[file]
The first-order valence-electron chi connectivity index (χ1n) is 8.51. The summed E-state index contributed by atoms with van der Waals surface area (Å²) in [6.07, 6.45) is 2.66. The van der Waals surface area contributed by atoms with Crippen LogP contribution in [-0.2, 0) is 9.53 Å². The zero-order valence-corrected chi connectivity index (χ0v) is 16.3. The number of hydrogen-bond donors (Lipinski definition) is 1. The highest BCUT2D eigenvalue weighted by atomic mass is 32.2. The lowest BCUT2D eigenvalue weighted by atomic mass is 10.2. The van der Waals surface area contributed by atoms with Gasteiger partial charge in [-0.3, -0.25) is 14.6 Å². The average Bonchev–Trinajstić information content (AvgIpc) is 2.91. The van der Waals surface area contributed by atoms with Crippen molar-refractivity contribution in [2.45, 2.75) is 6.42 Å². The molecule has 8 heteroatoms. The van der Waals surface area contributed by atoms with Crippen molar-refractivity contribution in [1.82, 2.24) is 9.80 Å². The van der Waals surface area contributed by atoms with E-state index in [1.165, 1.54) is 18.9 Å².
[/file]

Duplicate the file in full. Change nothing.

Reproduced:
The first-order valence-electron chi connectivity index (χ1n) is 8.51. The summed E-state index contributed by atoms with van der Waals surface area (Å²) in [6.07, 6.45) is 2.66. The van der Waals surface area contributed by atoms with Crippen LogP contribution in [-0.2, 0) is 9.53 Å². The zero-order valence-corrected chi connectivity index (χ0v) is 16.3. The number of hydrogen-bond donors (Lipinski definition) is 1. The highest BCUT2D eigenvalue weighted by atomic mass is 32.2. The lowest BCUT2D eigenvalue weighted by atomic mass is 10.2. The van der Waals surface area contributed by atoms with Gasteiger partial charge in [-0.3, -0.25) is 14.6 Å². The average Bonchev–Trinajstić information content (AvgIpc) is 2.91. The van der Waals surface area contributed by atoms with Crippen molar-refractivity contribution in [2.45, 2.75) is 6.42 Å². The molecule has 8 heteroatoms. The van der Waals surface area contributed by atoms with Crippen molar-refractivity contribution in [1.82, 2.24) is 9.80 Å². The van der Waals surface area contributed by atoms with E-state index in [1.165, 1.54) is 18.9 Å².